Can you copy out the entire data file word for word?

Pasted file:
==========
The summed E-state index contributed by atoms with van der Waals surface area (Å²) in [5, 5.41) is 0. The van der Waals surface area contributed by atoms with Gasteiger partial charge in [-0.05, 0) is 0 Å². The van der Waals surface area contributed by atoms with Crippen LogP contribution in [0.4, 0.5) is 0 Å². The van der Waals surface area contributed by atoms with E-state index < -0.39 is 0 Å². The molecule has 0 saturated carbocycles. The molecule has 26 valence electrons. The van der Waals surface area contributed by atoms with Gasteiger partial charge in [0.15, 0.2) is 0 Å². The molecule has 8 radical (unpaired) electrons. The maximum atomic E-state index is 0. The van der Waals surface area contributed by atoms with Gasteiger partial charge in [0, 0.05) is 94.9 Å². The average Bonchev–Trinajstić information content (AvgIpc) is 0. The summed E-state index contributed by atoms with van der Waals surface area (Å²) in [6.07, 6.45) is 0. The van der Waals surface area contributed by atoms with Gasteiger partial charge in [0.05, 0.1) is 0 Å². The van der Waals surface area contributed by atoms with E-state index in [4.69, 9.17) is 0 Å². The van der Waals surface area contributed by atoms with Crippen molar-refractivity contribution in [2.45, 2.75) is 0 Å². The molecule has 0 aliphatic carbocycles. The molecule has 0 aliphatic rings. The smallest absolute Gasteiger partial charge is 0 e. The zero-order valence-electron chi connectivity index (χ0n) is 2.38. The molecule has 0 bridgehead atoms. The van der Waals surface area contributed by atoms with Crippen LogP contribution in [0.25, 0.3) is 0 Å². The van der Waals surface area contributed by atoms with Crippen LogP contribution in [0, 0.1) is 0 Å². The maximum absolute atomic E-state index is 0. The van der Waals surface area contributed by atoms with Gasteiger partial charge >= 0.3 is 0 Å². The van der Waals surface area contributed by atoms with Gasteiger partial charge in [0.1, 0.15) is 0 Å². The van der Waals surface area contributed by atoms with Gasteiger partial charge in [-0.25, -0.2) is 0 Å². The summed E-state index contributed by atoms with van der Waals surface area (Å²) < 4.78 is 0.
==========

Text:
The summed E-state index contributed by atoms with van der Waals surface area (Å²) in [5, 5.41) is 0. The van der Waals surface area contributed by atoms with Gasteiger partial charge in [-0.05, 0) is 0 Å². The van der Waals surface area contributed by atoms with Crippen LogP contribution in [0.4, 0.5) is 0 Å². The van der Waals surface area contributed by atoms with E-state index < -0.39 is 0 Å². The molecule has 0 saturated carbocycles. The molecule has 26 valence electrons. The van der Waals surface area contributed by atoms with Gasteiger partial charge in [0.15, 0.2) is 0 Å². The molecule has 8 radical (unpaired) electrons. The maximum atomic E-state index is 0. The van der Waals surface area contributed by atoms with Gasteiger partial charge in [0, 0.05) is 94.9 Å². The average Bonchev–Trinajstić information content (AvgIpc) is 0. The summed E-state index contributed by atoms with van der Waals surface area (Å²) in [6.07, 6.45) is 0. The van der Waals surface area contributed by atoms with Gasteiger partial charge in [0.05, 0.1) is 0 Å². The van der Waals surface area contributed by atoms with E-state index in [4.69, 9.17) is 0 Å². The van der Waals surface area contributed by atoms with Crippen molar-refractivity contribution in [2.45, 2.75) is 0 Å². The molecule has 0 aliphatic carbocycles. The molecule has 0 aliphatic rings. The smallest absolute Gasteiger partial charge is 0 e. The zero-order valence-electron chi connectivity index (χ0n) is 2.38. The molecule has 0 bridgehead atoms. The van der Waals surface area contributed by atoms with Crippen LogP contribution in [0.25, 0.3) is 0 Å². The van der Waals surface area contributed by atoms with Crippen LogP contribution in [0, 0.1) is 0 Å². The maximum absolute atomic E-state index is 0. The van der Waals surface area contributed by atoms with Gasteiger partial charge >= 0.3 is 0 Å². The van der Waals surface area contributed by atoms with Gasteiger partial charge in [0.1, 0.15) is 0 Å². The van der Waals surface area contributed by atoms with Gasteiger partial charge in [-0.25, -0.2) is 0 Å². The summed E-state index contributed by atoms with van der Waals surface area (Å²) < 4.78 is 0.